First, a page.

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MS. O'DONNELL: Lindsey Graham, Republican of South Carolina, went every mile with John McCain, and since that was my assignment, I went many of those miles with you.
SEN. GRAHAM: Yes, you did.
MS. O'DONNELL: But today is a new day, and I want to ask you a couple of things: a little bit about the mood and a little bit about the politics to come. As you heard this speech from the new president, was there anything that really spoke to you as a Republican going forward?
SEN. GRAHAM: Well, you know, the history spoke for itself. As a historical moment, it's kind of a sign of where we've come as a country, but the speech was a reality-based speech. We've got a long ways to go. This is how we'll get there, being true Americans. And as to setting aside childish politics, count me in. He's going to need a partner to reform Social Security and deal with immigration. Well, I stand ready. I know John McCain does. There are plenty of Republicans that I think will meet this guy in the middle. The question is, what will the Congress do with the stimulus package? I don't mind spending money to create jobs, if you allow me to cut taxes. I do believe in trade-offs. I think tax cuts will stimulate the economy; other people have spending programs they think will stimulate the economy. Let's do both, but let's make sure that whatever we do, it stimulates the economy now, not three years from now.
MS. O'DONNELL: And that stimulus package that is intended to try to jolt the economy, create jobs -- the price tag's been going up and up and up.
SEN. GRAHAM: Yes.
MS. O'DONNELL: Is there a sense among Republicans that this president, brand-new president, needs some time to try to get that through, or do you feel that there's really a role to try to rein things in? What's the political mood?
SEN. GRAHAM: Well, I think the House version is not a very good -- not a good way to approach this. Nineteen billion of the 825 billion (dollars) is spent in the first year. We're talking about stimulating the economy now. The tax cuts are very small compared to what the president said he wanted to do on tax cuts, coming out of the House. So the version in the House needs to change. And it's going to be a big number. But the people paying for this won't be you or I; it's going to be the next generation and the ones to follow. So let's stimulate the economy now, so we can collect revenues in a way to get a trillion-dollar deficit off the books. If we miss this opportunity to jump-start the economy and start collecting more revenue in Washington to reduce the budget deficit, we've made a huge mistake. I don't want to stimulate people's re-election, I want to stimulate the economy.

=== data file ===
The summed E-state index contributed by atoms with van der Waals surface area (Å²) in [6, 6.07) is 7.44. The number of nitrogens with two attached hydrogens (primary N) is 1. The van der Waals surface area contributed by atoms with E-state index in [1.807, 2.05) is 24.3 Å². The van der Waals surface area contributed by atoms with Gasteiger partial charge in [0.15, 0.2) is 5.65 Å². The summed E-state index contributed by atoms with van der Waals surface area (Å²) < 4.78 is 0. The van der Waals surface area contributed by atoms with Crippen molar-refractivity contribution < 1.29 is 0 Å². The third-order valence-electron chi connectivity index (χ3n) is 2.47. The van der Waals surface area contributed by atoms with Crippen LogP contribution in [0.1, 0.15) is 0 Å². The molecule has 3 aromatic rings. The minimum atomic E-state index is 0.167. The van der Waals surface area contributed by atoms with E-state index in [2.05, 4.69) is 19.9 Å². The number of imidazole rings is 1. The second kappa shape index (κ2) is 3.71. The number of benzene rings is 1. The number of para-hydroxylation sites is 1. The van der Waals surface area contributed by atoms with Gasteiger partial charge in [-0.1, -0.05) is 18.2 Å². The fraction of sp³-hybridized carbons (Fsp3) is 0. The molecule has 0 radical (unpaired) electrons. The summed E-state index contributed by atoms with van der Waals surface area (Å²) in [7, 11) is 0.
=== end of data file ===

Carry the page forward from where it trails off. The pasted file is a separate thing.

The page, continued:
MS. O'DONNELL: And did you get a sense that today turning the page for many Americans that also for Republicans, who have at times had problems with President Bush, now also have an opportunity to interact in a different way? Do you sense that this president will have maybe more time, a longer honeymoon than others in the past?
SEN. GRAHAM: I think the Republican Party needs to reach out in a serious way to our Democratic colleagues. We will gain nothing by saying no just blindly. Our party took a beating. And people are right of center ideologically; they're closer to us than to President Obama, but they saw in him something they did not see in us. So when people look at Lindsey Graham and other Republicans, I hope they will see a partner, finding common ground on the big-ticket items like Social Security, immigration reform, budget reform, where no one party can do this by themselves. If the Republican Party would genuinely reach across the aisle, define common ground on the big issues that face our nation, all boats rise. If we just blindly say no -- and you know, Senator Clinton -- I respect Senator Cornyn, but I'm ready to vote on her; let's get on with it.
MS. O'DONNELL: To get her through as the next secretary of State.
Were you moved today?
SEN. GRAHAM: Yeah. How could you not be? I was moved by 2 million who were happy as a clam. I walked from my house to the Capitol, and people came up to me that I know none of them were Republicans -- (laughs) -- but just saying things. The mood out there, you couldn't feel it through your TV screen, but it was real. So yes, I mean, look how far our country has come in the last 30, 40 years, but look how far we have to go. That's why I like the speech. It was a sobering speech, and that's what we need.
MS. O'DONNELL: Well, thank you for sharing your really up-close perceptions, not only the experiencing this day but looking forward.
SEN. GRAHAM: I had a great seat. (Laughs.)
MS. O'DONNELL: Senator Lindsey Graham, thank you so much.
SEN. GRAHAM: Thank you.